FAA hits turbulence with drone registration

By

The FAA is trying to address glitches in its new online drone registration process.
The FAA is trying to address glitches in its new online drone registration process.
Photo: Cult of Mac file

Several thousand drone pilots registered their aircraft with the Federal Aviation Administration within the first 24 hours, but glitches in the system briefly shut it down after takeoff.

The FAA said the new mandatory online registration had to be shutdown for troubleshooting but would reopen Thursday.

More than 45,000 drone operators signed in during the first day of registration Monday, but after reports of “performance issues,” the FAA closed the site for maintenance. Best to iron out the wrinkles before Christmas, when the FAA expects a record number of quadcopters and other like unmanned aircraft to be under the tree.

The government did not elaborate on the problems, but the photography website PetaPixel cited reports from Oklahoma, where drone operators there reported “receiving certificates with other people’s complete name and addresses on them.”

The FAA is now requiring operators of unmanned craft weighing a half pound or more to register, hoping to raise awareness of flight rules and avoid unsafe flying. The FAA estimates more than 1.6 million drones will be purchased this year and with this rise in popularity, the FAA says reports of unsafe flying and near-disasters more than doubled since 2014.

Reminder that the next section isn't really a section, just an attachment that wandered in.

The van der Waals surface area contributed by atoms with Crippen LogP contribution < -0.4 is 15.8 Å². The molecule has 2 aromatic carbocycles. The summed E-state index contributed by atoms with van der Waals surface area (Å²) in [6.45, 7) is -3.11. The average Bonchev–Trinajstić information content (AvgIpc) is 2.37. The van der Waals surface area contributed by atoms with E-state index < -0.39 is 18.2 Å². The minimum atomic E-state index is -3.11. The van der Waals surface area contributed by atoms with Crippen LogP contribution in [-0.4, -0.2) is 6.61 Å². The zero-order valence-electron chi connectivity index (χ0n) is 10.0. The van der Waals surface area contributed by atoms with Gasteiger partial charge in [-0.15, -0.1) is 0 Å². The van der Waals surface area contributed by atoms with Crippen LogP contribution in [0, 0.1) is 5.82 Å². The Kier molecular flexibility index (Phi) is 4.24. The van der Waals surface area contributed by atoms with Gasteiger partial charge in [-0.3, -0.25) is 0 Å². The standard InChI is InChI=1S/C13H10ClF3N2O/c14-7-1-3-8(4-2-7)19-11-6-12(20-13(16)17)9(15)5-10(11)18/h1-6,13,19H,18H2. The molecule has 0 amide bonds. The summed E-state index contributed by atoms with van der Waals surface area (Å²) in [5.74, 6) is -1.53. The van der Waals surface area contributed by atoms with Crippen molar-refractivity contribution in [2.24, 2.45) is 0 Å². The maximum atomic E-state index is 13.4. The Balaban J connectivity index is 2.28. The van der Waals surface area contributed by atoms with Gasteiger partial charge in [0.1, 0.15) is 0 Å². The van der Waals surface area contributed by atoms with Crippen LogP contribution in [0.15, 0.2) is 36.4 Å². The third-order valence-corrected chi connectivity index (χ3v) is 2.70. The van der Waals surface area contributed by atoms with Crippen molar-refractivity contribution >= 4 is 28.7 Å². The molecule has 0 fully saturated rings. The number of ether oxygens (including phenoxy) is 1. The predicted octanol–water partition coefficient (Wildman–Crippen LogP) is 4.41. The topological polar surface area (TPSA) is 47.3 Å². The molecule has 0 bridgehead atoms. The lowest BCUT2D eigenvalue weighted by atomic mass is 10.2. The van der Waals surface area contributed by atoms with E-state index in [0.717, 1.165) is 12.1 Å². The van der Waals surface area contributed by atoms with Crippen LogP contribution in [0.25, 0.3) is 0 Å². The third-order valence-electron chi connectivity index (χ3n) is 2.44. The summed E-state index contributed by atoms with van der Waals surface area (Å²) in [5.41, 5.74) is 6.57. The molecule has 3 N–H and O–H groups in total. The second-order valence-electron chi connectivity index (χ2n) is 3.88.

Drones are especially popular with photographers and hobbyist because lightweight cameras, like GoPros, can be easily mounted on the craft for stunning HD photos and video.

How common are drone accidents? During wildfire season, drones made the airspace unsafe in two separate incidents. Tanker pilots were forced to avoid the hotspots and drop their water elsewhere in order to land.

Just Tuesday, Olympic skier Marcel Hirscher was nearly hit by drone on a slalom course in Italy.

To encourage signup, the FAA has waived the $5 through Jan. 20. The deadline for registration is Feb. 19.

Source: PetaPixel